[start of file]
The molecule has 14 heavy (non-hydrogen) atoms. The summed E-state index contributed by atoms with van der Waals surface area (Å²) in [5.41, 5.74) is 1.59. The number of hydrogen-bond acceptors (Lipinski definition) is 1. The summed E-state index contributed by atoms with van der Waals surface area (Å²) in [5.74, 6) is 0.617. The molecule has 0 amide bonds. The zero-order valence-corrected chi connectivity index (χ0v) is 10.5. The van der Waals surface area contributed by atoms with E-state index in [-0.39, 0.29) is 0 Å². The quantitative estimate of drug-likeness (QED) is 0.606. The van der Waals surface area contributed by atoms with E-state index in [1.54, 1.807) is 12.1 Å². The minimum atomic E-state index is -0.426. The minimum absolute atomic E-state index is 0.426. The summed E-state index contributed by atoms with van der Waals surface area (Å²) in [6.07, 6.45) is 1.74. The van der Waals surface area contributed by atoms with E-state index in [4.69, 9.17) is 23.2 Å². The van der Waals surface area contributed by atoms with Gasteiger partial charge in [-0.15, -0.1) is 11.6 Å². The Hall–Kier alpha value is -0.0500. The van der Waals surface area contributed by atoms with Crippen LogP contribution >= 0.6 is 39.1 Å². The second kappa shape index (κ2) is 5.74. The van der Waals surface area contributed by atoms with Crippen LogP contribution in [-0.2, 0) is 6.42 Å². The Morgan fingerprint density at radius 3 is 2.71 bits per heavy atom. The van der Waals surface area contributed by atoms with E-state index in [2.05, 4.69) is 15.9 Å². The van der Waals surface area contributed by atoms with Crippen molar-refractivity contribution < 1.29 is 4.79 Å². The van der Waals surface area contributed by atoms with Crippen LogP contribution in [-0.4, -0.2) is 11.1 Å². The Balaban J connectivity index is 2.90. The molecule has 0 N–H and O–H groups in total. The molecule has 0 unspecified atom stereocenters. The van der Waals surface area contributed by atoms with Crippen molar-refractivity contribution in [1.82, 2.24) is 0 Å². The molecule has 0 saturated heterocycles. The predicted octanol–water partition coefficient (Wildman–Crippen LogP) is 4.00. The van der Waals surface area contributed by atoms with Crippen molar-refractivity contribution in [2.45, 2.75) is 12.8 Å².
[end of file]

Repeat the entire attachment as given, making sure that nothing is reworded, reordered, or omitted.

The molecule has 14 heavy (non-hydrogen) atoms. The summed E-state index contributed by atoms with van der Waals surface area (Å²) in [5.41, 5.74) is 1.59. The number of hydrogen-bond acceptors (Lipinski definition) is 1. The summed E-state index contributed by atoms with van der Waals surface area (Å²) in [5.74, 6) is 0.617. The molecule has 0 amide bonds. The zero-order valence-corrected chi connectivity index (χ0v) is 10.5. The van der Waals surface area contributed by atoms with E-state index in [-0.39, 0.29) is 0 Å². The quantitative estimate of drug-likeness (QED) is 0.606. The van der Waals surface area contributed by atoms with E-state index in [1.54, 1.807) is 12.1 Å². The minimum atomic E-state index is -0.426. The minimum absolute atomic E-state index is 0.426. The summed E-state index contributed by atoms with van der Waals surface area (Å²) in [6.07, 6.45) is 1.74. The van der Waals surface area contributed by atoms with E-state index in [4.69, 9.17) is 23.2 Å². The van der Waals surface area contributed by atoms with Gasteiger partial charge in [-0.15, -0.1) is 11.6 Å². The Hall–Kier alpha value is -0.0500. The van der Waals surface area contributed by atoms with Crippen LogP contribution >= 0.6 is 39.1 Å². The second kappa shape index (κ2) is 5.74. The van der Waals surface area contributed by atoms with Crippen LogP contribution in [-0.2, 0) is 6.42 Å². The Morgan fingerprint density at radius 3 is 2.71 bits per heavy atom. The van der Waals surface area contributed by atoms with E-state index in [2.05, 4.69) is 15.9 Å². The van der Waals surface area contributed by atoms with Crippen molar-refractivity contribution < 1.29 is 4.79 Å². The van der Waals surface area contributed by atoms with Crippen LogP contribution in [-0.4, -0.2) is 11.1 Å². The Balaban J connectivity index is 2.90. The molecule has 0 N–H and O–H groups in total. The molecule has 0 unspecified atom stereocenters. The van der Waals surface area contributed by atoms with Crippen molar-refractivity contribution in [1.82, 2.24) is 0 Å². The molecule has 0 saturated heterocycles. The predicted octanol–water partition coefficient (Wildman–Crippen LogP) is 4.00. The van der Waals surface area contributed by atoms with Crippen molar-refractivity contribution in [2.45, 2.75) is 12.8 Å².